Old German satellite hurtles toward Earth

October 19, 2011 By KIRSTEN GRIESHABER , Associated Press
Undated artist rendering provided by EADS Astrium shows the scientific satellite Rosat. The German Aerospace Center said the retired satellite is hurtling toward the atmosphere and pieces could crash into the earth as early as Friday. Spokesman Andreas Schuetz told The Associated Press on Wednesday, Oct. 19, 2011 that most of the satellite named ROSAT, which is about the size of a minivan, will burn up during re-entry. (AP Photo/EADS Astrium)

A retired satellite is hurtling toward the atmosphere and pieces of it could crash into the Earth as early as Friday, the German Aerospace Center says.

Scientists are no longer able to communicate with the dead German satellite ROSAT, which orbits the earth every 90 minutes, and experts are not sure exactly where pieces of it could land.

Parts of the satellite, which is the size of a minivan, will burn up during re-entry but up to 30 fragments weighing a total of 1.87 tons (1.7 metric tons) could crash into the Earth sometime between Friday and Monday, center spokesman Andreas Schuetz told The Associated Press.

"All countries around the globe between 53-degrees north and 53-degrees south could possibly be affected," Schuetz said Wednesday - a vast swath of territory that includes much of the earth outside the poles.

The 2.69-ton (2.4 metric ton) scientific satellite was launched in 1990 and retired in 1999 after being used for research on and and performing the first all-sky survey of X-ray sources with an imaging telescope.

The largest single fragment of ROSAT that could hit into the earth is the telescope's heat-resistant mirror.

The satellite will re-enter the atmosphere at a speed of 17,400 mph (28,000 kph).

As it nears the Earth in coming days, scientists will be able to more accurately estimate exactly when it will land to a window of about 10 hours.

A dead satellite fell into the southern Pacific Ocean last month, causing no damage, despite fears it would hit a populated area and cause damage or kill people.

Experts believe about two dozen metal pieces from the bus-sized satellite fell over a 500-mile (800 kilometer) span of uninhabited portion of the world.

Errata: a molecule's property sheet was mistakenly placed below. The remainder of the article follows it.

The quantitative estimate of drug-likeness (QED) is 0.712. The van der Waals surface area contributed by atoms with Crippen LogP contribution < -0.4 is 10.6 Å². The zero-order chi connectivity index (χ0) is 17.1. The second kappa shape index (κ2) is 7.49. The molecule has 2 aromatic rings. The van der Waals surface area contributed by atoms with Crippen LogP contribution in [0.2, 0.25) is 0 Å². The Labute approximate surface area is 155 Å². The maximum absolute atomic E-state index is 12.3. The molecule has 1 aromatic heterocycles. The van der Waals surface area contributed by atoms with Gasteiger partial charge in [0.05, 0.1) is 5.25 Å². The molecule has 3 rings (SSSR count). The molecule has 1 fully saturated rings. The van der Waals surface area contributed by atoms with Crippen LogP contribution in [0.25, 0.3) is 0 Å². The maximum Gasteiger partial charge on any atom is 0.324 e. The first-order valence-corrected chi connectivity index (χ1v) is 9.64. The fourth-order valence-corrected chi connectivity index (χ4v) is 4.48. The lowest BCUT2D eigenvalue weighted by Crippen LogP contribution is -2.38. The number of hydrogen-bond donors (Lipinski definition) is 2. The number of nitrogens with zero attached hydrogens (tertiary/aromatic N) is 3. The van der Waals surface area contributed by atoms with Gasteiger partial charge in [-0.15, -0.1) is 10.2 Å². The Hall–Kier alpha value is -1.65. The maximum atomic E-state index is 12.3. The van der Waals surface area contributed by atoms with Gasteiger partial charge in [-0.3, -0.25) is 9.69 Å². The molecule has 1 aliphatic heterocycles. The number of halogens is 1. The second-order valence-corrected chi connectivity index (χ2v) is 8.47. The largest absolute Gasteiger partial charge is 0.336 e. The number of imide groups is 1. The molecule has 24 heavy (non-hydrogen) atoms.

The NASA satellite entered Earth's atmosphere generally above American Samoa. But falling debris as it broke apart did not start hitting the water for another 300 miles (480 kilometers) to the northeast, southwest of Christmas Island.

Earlier, scientists had said it was possible some pieces could have reached northwestern Canada.

The German space agency puts the odds of somebody somewhere on Earth being hurt by its satellite at 1-in-2,000 - a slightly higher level of risk than was calculated for the . But any one individual's odds of being struck are 1-in-14 trillion, given there are 7 billion people on the planet.

Explore further: Dead NASA satellite will soon plummet to Earth

More information: The German space agency on ROSAT: http://bit.ly/papMAA


Related Stories

NASA says satellite will hit Earth Sept 23 US time

September 21, 2011

The US space agency has narrowed down its prediction of when a defunct six-ton satellite will crash back to Earth, saying on Wednesday that it is expected to land on September 23, US time.

NASA: Satellite fell in south Pacific, not Canada

September 27, 2011

That dead NASA satellite fell into what might be the ideal spot - part of the south Pacific Ocean about as far from large land masses as you can get, U.S. space officials said Tuesday.

German satellite hurtles towards Earth: officials

October 12, 2011

A German satellite around the size of a car is speeding towards Earth, officials said Wednesday, due to re-enter the atmosphere later this month but with little idea where fragments could land.

Recommended for you

Exiled exoplanet likely kicked out of star's neighborhood

December 1, 2015

A planet discovered last year sitting at an unusually large distance from its star - 16 times farther than Pluto is from the sun - may have been kicked out of its birthplace close to the star in a process similar to what ...

Cassini mission provides insight into Saturn

December 1, 2015

Scientists have found the first direct evidence for explosive releases of energy in Saturn's magnetic bubble using data from the Cassini spacecraft, a joint mission between NASA, the European Space Agency, and the Italian ...

Timing a sextuple quasar

December 1, 2015

Quasars are galaxies with massive black holes at their cores around which vast amounts of energy are being radiated. Indeed, so much light is emitted that the nucleus of a quasar is much brighter than the rest of the entire ...


Please sign in to add a comment. Registration is free, and takes less than a minute. Read more

Click here to reset your password.
Sign in to get notified via email when new comments are made.